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Outdoor Photographer – March 2009

I am extremely happy to report that my article entitled "Shoot More, Process Less" has been published in the March 2009 issue of Outdoor Photographer along with eight of my photos!

AND MY PICTURE MADE THE COVER!

This is a really big deal for me because when I started getting serious about photography quite a few years back, one of my biggest goals was to have an article published in Outdoor Photographer and to make the cover. Now I can say I did it (and just shy of my 22nd birthday)! I'm so excited!

I've been subscribing to Outdoor Photographer for a long time now because I truly feel it is the highest quality photography magazine out there today.†It's very well laid out with great photography and top-notch articles.†I owe a lot of my knowledge to the articles found in this magazine.†

Needless to say, I had to take a ton of pictures of this accomplishment and post it here on my blog. I'm not trying to toot my own horn or anything, but I'm just so happy!

The cover.

Pages 1-2 of my article.

Pages 3-4.

Page 5.

Some vanity shots (I'm a dork):

The entire article is also online at the Outdoor Photographer website. You can read it here. My article is featured on the homepage of www.OutdoorPhotographer.com towards the middle. It was at the top for a little bit and, luckily, I got some screenshots of it.

I'd love to hear from anybody who has seen this issue and/or has read my article. I've heard from a few people across the country already and I'd love to get more feedback.†

Switchin it up a Little Bit

I was out taking pictures for the landscape photography class I'll be teaching next month and I got this new picture:

I don't normally use such a narrow depth of field on my landscapes, but I thought it worked here. I really wanted to draw attention to the cracks in the dirt, so I used an aperture of f/4. I think I'll be doing a lot more of this.

Canon EOS 5D, Canon 16-35mm f/2.8L, Singh-Ray 3x Reverse ND, Lexar Digital Film, Gitzo Explorer Tripod, Cable Release, Mirror Lock-Up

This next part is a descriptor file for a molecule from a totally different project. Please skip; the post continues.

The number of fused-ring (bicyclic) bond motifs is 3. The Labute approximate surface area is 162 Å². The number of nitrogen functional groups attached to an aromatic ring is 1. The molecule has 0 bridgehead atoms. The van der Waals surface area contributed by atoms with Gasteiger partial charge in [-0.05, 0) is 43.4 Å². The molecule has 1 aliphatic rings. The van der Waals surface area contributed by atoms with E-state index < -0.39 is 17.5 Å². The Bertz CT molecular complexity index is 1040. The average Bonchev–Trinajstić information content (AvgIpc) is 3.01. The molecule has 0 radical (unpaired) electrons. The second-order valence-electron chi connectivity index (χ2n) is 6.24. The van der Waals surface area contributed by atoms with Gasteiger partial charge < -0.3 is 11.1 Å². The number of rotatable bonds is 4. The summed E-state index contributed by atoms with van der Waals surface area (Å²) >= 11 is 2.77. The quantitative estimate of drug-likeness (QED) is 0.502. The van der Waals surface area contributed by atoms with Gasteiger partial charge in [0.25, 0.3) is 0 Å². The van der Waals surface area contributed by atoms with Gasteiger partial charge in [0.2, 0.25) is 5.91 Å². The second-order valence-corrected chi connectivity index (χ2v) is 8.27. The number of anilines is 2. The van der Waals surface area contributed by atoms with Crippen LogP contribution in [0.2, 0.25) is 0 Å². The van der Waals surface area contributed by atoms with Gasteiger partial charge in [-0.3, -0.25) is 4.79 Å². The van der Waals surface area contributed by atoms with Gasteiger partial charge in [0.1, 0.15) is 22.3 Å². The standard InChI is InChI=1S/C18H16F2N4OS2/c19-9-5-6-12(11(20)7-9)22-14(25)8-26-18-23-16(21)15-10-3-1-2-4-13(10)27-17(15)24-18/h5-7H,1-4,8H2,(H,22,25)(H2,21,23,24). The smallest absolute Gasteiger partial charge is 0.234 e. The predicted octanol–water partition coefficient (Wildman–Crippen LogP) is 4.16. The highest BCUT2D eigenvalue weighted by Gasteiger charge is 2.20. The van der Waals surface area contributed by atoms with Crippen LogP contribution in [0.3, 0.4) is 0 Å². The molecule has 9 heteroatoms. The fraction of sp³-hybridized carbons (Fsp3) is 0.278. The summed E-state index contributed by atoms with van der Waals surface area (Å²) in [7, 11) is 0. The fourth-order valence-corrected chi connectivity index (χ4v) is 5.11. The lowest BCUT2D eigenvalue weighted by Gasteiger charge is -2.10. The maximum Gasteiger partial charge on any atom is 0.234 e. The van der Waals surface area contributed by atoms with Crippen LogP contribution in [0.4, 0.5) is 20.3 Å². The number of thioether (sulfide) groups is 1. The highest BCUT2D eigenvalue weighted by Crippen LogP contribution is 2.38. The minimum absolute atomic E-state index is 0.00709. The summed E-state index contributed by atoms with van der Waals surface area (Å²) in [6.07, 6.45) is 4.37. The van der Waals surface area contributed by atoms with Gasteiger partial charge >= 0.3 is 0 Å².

Sedona


Well I finally got through editing my pictures from Sedona, AZ! I took a little trip there a couple weeks back and it was really awesome! The trip was just 4 days including travel time, so I only had 3 sunsets to work with, but it turned out great anyway. I'm pretty pleased with the results (especially considering the strong winds I had to contend with). Below are the results along with some notes and experiences in getting the shots.




The sunset of the first day was the only day we had clouds - thanks to the strong winds I would guess. I had just arrived in Sedona a few hours before sunset so I wasn't able to get to any prime spots, but I did manage to snap a few shots from outside my hotel and at the Coconino National Forest Visitor Center. I used my 70-200mm to crop out the surrounding buildings and trees so I could focus on the red rock at sunset.






The next day my brother and I drove north a little bit into Oak Creek Canyon to see what kind of fall color was available. There was definitely a lot more color than south of Sedona, or near my home in Southern California for that matter, but it was no East Coast display. I really enjoyed the backlighting of the sun on the yellow and green leaves and tried to take advantage of that. Oak Creek proved to be a great subject. I hadn't photographed any creeks in awhile - been mostly beaches for awhile - so it was real nice to do that again. My Singh-Ray warming circular polarizer was on my lens most of the time.



I went to a scenic spot near my hotel for sunset later that day. Yeah, it was touristy, but it served up some great shots of Courthouse Butte at sunset. This little sunset sesh destroyed my neck for some reason. I was in excruciating pain for the rest of the night. Still worth it, though.






My brother, my dad and I went to the Palatki ruins the next day to check out the old dwellings and petroglyphs. I was pleasantly surprised by this place. I was a little put off at first because the ruins and petroglyphs were heavily protected by ropes and rangers, so I didn't have all the freedom I would have liked. I guess that's the price we all have to pay for jackasses that decide to add their own "petroglyphs" and think it's fun to destroy historical landmarks. But after hearing all the enlightening data the rangers had on these ruins and petroglyphs, I was really glad they were there. Some of the information they offered regarding the petroglyphs was intensely interesting. It really made me appreciate what I was looking at.


The petroglyphs pictured above are estimated to be over 10,000 years old!



After Palatki, we headed over to Red Rock Crossing to photograph Cathedral Rock over Oak Creek. Yeah, this is easily the most photographed scene in all of Sedona, but I still had to check it out. This place was a lot of fun. I took off my boots, rolled up my jeans and spent most of the time photographing knee-deep in Oak Creek. The water was freezing and I really had to fight to keep my balance on the slippery bottom, but it made for a little more unique shots. My Gitzo tripod held up like a champ in these conditions, too. I would have really liked to have had my photo vest and I wished I had worn convertible pants, but live and learn.

On a side note: We rented a Nissan Xterra for the trip and I am officially back in love with that car. I wanted one for awhile and changed my mind to a Subaru for the better mileage, but I don't care anymore. That Xterra was way too sweet. I can't wait until I can afford one...